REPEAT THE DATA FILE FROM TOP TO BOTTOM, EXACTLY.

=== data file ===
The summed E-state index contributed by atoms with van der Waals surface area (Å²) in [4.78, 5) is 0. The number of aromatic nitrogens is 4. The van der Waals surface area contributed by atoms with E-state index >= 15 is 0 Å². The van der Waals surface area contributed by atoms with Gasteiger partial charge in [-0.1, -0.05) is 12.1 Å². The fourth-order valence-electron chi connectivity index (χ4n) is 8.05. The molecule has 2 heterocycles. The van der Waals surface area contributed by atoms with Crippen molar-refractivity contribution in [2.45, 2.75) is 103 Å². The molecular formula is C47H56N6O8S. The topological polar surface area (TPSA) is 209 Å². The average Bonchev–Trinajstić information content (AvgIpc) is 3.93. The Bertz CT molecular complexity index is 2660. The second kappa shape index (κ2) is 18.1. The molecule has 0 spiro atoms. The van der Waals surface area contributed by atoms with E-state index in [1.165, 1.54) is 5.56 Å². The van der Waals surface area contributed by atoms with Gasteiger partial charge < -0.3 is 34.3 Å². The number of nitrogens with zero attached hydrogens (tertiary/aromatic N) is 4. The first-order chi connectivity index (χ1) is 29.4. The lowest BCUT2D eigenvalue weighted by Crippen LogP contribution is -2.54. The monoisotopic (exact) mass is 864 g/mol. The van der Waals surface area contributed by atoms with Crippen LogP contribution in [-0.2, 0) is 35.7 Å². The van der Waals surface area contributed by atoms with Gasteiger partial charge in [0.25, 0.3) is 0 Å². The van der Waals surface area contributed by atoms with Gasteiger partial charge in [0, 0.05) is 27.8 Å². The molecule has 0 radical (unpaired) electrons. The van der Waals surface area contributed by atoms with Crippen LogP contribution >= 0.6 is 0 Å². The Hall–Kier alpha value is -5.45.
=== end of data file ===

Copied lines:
The summed E-state index contributed by atoms with van der Waals surface area (Å²) in [4.78, 5) is 0. The number of aromatic nitrogens is 4. The van der Waals surface area contributed by atoms with E-state index >= 15 is 0 Å². The van der Waals surface area contributed by atoms with Gasteiger partial charge in [-0.1, -0.05) is 12.1 Å². The fourth-order valence-electron chi connectivity index (χ4n) is 8.05. The molecule has 2 heterocycles. The van der Waals surface area contributed by atoms with Crippen molar-refractivity contribution in [2.45, 2.75) is 103 Å². The molecular formula is C47H56N6O8S. The topological polar surface area (TPSA) is 209 Å². The average Bonchev–Trinajstić information content (AvgIpc) is 3.93. The Bertz CT molecular complexity index is 2660. The second kappa shape index (κ2) is 18.1. The molecule has 0 spiro atoms. The van der Waals surface area contributed by atoms with E-state index in [1.165, 1.54) is 5.56 Å². The van der Waals surface area contributed by atoms with Gasteiger partial charge < -0.3 is 34.3 Å². The number of nitrogens with zero attached hydrogens (tertiary/aromatic N) is 4. The first-order chi connectivity index (χ1) is 29.4. The lowest BCUT2D eigenvalue weighted by Crippen LogP contribution is -2.54. The monoisotopic (exact) mass is 864 g/mol. The van der Waals surface area contributed by atoms with Crippen LogP contribution in [-0.2, 0) is 35.7 Å². The van der Waals surface area contributed by atoms with Gasteiger partial charge in [0.25, 0.3) is 0 Å². The van der Waals surface area contributed by atoms with Gasteiger partial charge in [0, 0.05) is 27.8 Å². The molecule has 0 radical (unpaired) electrons. The van der Waals surface area contributed by atoms with Crippen LogP contribution >= 0.6 is 0 Å². The Hall–Kier alpha value is -5.45.